Updated: Jan 10, 2021
Much of the journey I share on here is a reflection of the relationship I had with my father. It wasn’t until I was in therapy, that I realized how much of my story and journey with my dad was unknown by people who really loved and cared about me. It was unknown because it was unknown to me. I didn’t even come to understand he was an alcoholic until I was in my early 20s, and so I don’t always think to share the journey that I had. This blog today isn’t really about my past with my dad, it’s more about finding peace with the imperfections of my relationship to my dad, and understanding the value and empathy it’s offered me in my relationships to others.
My relationship with my dad was very tumultuous, very painful, and very confusing. It wasn’t always clear to me what my dad was going to do, whether he’d show up or not. As an only child, I didn’t have siblings to walk this journey with me. Every once in a while though, I find myself understanding the feelings of a younger child who is accepting behavior from a parent they shouldn’t. Or I’ll understand the emotions of a teenager who just wants to feel loved and important, and would do anything for that type of affection.
I also remember what it was like to sit in a room one evening when I was a young woman and listen to a man share his whole journey of alcoholism and how God healed him from his addiction. I had tears pouring down my cheeks and not one person in the room knew why I was crying because I did a very good job of perfecting my performance in front of people. I didn’t want people to know how broken my life was and I think I was in denial of how hurtful my dad’s choices were.
For the next 20 or so years, I would have my dad come in and out of my relationship and it caused a lot of confusion and conflict for me. I would avoid seeing him with my kids because he’d want to meet at the bar. I would cross my fingers that he wouldn’t say some thing inappropriate or offensive. Near the end of his life, he began to answer some of the questions I had wrestled with for a long time about why he was so absent from me. Nothing prepared me for those blows.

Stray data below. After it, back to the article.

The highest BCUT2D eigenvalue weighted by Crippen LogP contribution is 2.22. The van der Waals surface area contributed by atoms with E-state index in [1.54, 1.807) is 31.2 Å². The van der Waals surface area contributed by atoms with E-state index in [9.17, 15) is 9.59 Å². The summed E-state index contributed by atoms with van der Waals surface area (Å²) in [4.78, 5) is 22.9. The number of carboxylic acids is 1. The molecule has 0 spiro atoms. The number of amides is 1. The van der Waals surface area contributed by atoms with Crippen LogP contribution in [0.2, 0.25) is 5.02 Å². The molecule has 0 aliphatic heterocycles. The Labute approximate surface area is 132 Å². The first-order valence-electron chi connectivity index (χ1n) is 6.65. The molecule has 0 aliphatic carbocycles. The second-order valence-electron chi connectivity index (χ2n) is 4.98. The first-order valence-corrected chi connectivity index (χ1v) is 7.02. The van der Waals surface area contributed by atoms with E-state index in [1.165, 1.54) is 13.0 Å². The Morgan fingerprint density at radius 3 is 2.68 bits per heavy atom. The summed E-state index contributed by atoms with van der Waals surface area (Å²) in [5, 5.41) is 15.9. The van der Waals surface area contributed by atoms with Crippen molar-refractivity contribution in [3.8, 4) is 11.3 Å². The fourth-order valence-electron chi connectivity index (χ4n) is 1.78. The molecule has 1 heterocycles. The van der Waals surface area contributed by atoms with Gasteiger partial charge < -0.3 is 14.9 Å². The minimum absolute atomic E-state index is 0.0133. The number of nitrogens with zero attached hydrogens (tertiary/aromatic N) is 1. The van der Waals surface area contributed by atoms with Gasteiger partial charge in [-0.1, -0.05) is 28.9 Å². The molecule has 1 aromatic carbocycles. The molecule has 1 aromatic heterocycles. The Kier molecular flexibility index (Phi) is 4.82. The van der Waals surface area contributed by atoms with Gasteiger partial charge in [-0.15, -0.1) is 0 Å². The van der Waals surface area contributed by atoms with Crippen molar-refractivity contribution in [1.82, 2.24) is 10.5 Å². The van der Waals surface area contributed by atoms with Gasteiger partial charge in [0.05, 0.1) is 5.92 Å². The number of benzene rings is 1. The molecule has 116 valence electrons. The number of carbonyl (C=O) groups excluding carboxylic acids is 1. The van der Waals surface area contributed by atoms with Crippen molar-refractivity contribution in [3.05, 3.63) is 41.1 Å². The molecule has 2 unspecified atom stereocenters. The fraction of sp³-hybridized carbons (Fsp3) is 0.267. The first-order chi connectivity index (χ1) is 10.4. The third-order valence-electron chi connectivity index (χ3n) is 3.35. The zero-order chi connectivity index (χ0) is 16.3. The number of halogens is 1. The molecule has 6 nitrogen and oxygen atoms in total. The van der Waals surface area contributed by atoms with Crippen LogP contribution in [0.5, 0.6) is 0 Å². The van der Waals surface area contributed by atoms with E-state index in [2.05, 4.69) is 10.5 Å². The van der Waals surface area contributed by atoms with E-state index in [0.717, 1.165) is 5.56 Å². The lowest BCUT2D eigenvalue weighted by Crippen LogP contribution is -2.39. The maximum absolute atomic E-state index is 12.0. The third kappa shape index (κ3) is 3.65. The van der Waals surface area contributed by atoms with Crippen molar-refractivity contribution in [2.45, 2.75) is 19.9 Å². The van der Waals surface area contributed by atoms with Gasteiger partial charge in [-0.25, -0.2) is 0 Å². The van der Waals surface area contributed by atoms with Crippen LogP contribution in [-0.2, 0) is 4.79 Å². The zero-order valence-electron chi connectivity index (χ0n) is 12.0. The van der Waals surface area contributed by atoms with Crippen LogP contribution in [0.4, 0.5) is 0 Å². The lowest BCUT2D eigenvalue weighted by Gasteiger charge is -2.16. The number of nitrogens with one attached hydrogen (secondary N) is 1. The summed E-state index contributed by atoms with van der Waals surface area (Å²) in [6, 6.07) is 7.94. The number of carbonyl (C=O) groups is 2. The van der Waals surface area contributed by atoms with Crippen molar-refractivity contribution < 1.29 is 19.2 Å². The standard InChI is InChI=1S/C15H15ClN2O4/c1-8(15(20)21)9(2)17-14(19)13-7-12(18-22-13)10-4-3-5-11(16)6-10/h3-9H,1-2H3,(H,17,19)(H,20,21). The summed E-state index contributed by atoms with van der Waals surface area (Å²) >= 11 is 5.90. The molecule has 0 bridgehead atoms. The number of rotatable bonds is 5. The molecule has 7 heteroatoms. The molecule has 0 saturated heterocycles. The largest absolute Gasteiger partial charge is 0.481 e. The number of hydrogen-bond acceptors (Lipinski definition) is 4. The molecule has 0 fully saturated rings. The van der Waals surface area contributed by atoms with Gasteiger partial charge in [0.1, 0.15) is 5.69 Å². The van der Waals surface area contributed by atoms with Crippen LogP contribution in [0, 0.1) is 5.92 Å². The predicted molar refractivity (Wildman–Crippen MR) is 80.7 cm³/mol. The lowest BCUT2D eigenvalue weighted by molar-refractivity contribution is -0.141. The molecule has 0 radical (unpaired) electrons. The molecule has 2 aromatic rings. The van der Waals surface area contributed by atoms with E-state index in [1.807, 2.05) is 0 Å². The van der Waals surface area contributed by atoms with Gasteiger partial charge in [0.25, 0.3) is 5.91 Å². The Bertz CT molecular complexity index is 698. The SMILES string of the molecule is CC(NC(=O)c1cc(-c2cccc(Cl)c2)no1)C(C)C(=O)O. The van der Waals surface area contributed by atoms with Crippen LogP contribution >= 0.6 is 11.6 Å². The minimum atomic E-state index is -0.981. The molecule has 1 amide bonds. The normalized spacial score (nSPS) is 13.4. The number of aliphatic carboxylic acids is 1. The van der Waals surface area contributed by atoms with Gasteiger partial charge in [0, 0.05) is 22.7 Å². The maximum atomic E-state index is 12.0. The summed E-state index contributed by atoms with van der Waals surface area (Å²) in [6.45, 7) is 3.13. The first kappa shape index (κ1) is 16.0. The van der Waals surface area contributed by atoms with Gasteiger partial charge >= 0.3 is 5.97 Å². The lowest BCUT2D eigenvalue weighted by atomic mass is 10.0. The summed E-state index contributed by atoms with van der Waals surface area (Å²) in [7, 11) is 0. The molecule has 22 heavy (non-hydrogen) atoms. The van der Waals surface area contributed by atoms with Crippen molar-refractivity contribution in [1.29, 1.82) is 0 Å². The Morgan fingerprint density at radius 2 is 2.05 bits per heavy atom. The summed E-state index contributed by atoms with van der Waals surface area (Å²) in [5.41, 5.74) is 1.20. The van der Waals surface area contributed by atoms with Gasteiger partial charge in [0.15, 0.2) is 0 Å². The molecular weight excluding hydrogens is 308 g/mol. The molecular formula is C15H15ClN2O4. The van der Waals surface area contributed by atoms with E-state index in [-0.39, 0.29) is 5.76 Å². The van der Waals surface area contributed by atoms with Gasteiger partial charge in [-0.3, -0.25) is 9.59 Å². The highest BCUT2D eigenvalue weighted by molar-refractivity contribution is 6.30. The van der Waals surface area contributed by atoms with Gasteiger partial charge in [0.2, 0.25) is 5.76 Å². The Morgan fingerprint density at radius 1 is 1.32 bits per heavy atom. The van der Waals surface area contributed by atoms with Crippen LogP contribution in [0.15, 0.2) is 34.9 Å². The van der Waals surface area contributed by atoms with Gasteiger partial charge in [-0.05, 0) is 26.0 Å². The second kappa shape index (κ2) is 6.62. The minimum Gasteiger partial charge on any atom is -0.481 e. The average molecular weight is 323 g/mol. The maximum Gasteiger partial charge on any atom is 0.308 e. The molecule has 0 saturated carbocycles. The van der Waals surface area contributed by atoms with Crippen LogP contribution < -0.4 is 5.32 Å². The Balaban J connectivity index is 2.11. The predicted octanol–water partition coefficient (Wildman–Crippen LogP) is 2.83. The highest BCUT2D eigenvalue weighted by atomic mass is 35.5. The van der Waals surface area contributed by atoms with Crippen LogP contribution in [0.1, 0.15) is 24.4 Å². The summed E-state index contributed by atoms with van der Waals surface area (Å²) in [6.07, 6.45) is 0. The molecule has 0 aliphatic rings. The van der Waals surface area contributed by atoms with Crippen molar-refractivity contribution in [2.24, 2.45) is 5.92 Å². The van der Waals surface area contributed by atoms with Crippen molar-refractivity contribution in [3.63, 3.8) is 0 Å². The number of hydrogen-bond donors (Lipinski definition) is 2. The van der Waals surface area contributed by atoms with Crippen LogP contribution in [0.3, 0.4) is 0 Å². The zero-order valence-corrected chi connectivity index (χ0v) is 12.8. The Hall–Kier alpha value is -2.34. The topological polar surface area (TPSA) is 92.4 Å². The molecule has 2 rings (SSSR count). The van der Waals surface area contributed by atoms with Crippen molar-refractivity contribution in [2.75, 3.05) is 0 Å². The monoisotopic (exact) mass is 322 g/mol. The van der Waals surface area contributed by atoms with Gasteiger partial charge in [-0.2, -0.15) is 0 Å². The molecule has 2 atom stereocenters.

About a year before my dad passed away, I realized I needed someone with me when I would visit him because I was feeling a lot of trauma and pain from our visits. After I’d visit, I’d battle days of anger and depression. My dad was not pleased when I announced my husband would be joining us from now on to go shopping and grab lunch because that meant he’d be limited in how many beers he could have at our meal.
Conversations like that were normal for me. I’d been putting drinking boundaries around myself with him since I first saw him passed out when I was little. This day he went on to say that he didn’t want anything to do with me. I had this conversation with my dad multiple times throughout the course of my life so it was familiar. This time, however, I decided I was going to respect his wishes and made the decision to let him reach out to me. That night I wrote a song called, “Finding Me Gone,” and it was very raw and personal. When I recorded it, it was probably the most unpolished and gritty version of my voice I ever experienced in the booth and yet it was me. People weren’t quite sure what to do with me sounding like that.